The Scandinavian Seminar Group (the Seminar), a non-profit international educational organization headquartered in the US with a sister organization in Denmark, was founded in 1949 by Danish-Americans, many of whom had fought in the Danish resistance movement in World War II. The Seminar has provided unique educational opportunities for Americans in the Nordic countries, and conducted seminars and projects with the World Bank, the UN, and other international and development organizations.
The Seminar has also played a key role in UArctic since its inception. In September 1996, the Seminar co-sponsored a conference on the Arctic with GRID-Arendal, a Norwegian foundation associated with the United Nations Environmental Program. In light of growing international interest in the Arctic, the Seminar sought to provide a Nordic forum for government officials, scientists and others to review policy perspectives on the region. The Seminar Board member and GRID-Arendal Chair, Leif Christoffersen, organized the conference and published its papers in an influential book “Arctic Development and Environmental Challenges”.
The success of the Seminar’s Arctic conference, and the launching of the intergovernmental Arctic Council a few weeks later, provided a catalyst in the founding of UArctic. These two conferences made clear that the opportunities and risks associated with the Arctic needed an educated population and a well-focused investment in research. No single university in the Arctic could deliver what was needed. The idea of a consortium of Arctic universities took form – UArctic.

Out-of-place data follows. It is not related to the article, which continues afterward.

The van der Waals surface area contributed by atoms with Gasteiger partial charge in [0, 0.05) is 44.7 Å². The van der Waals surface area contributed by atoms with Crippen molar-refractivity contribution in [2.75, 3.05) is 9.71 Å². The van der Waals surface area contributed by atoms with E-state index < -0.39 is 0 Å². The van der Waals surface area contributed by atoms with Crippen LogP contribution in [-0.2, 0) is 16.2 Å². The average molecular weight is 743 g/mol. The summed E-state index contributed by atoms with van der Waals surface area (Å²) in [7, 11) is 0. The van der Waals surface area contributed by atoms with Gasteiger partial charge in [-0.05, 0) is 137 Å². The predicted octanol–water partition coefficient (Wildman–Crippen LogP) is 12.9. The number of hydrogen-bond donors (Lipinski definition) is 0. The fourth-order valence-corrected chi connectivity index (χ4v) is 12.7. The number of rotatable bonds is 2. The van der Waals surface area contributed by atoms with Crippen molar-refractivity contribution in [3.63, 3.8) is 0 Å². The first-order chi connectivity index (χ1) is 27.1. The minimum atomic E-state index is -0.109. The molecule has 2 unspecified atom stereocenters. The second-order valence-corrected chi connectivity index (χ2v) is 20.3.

The vision of a networking university captured the imagination of the Seminar’s Board members, particularly the Seminar’s Chair, Erling Olsen, who was Speaker of the Danish Parliament and founder of the University of Roskilde, Denmark. The mission statement of UArctic, which included the phrase “Empower the people of the Circumpolar North by providing unique educational and research opportunities,” resonated with the Seminar’s educational and international mission. As UArctic began to take shape with exceptional educational leaders such as Lars Kullerud, Outi Snellman and Mauri Ylä-Kotola, and with the willingness of so many institutions in Scandinavia, the US, Canada, and Russia to become actively involved, the Seminar’s Board felt UArctic could become a dynamic reality.
When the Arctic Council sponsored a feasibility study in 1997 and formed an Interim Council in 1998 to plan UArctic, Scandinavian Seminar took a leading role in both. The Seminar funded Olav Hesjedal, the first managing director of GRID-Arendal, to develop UArctic’s cornerstone academic program, the Bachelor of Circumpolar Studies (BCS). Hesjedal worked for over a year to oversee the design of the BCS curriculum. When UArctic was officially launched in 2001, two Seminar Board members took governance positions: the Seminar’s Chair, Erling Olsen, was elected to its Board of Governors and Rune Rydén, a leading Swedish Parliamentarian, to its Council.
Since 2002 UArctic has been a focus of Scandinavian Seminar’s efforts, with significant human and financial resources of over one million euros committed to its development. Rune Rydén served as Chair of the Nominations and Membership Committee of UArctic’s Council and wrote its new bylaws – often informally called the “Rune Rules” – which have played a key role in stabilizing the Council and facilitating the practical work of the Council meetings. The Seminar helped develop UArctic’s GoNorth program and Study Catalogue, and made contributions to the UArctic Fund. Erling Olsen was also instrumental in securing ongoing financial support from the Danish government for UArctic's operational and programmatic initiatives. The Chair of the Seminar’s US organization, William Kaufmann, served as UArctic Board Fellow and provided guidance on strategic planning and fundraising. The Scandinavian Seminar Group has considered it a great privilege to be a founding member and key supporter of UArctic. The challenges facing the Circumpolar North are enormous, and the innovative educational enterprise of UArctic has made an invaluable contribution to the millions who live there.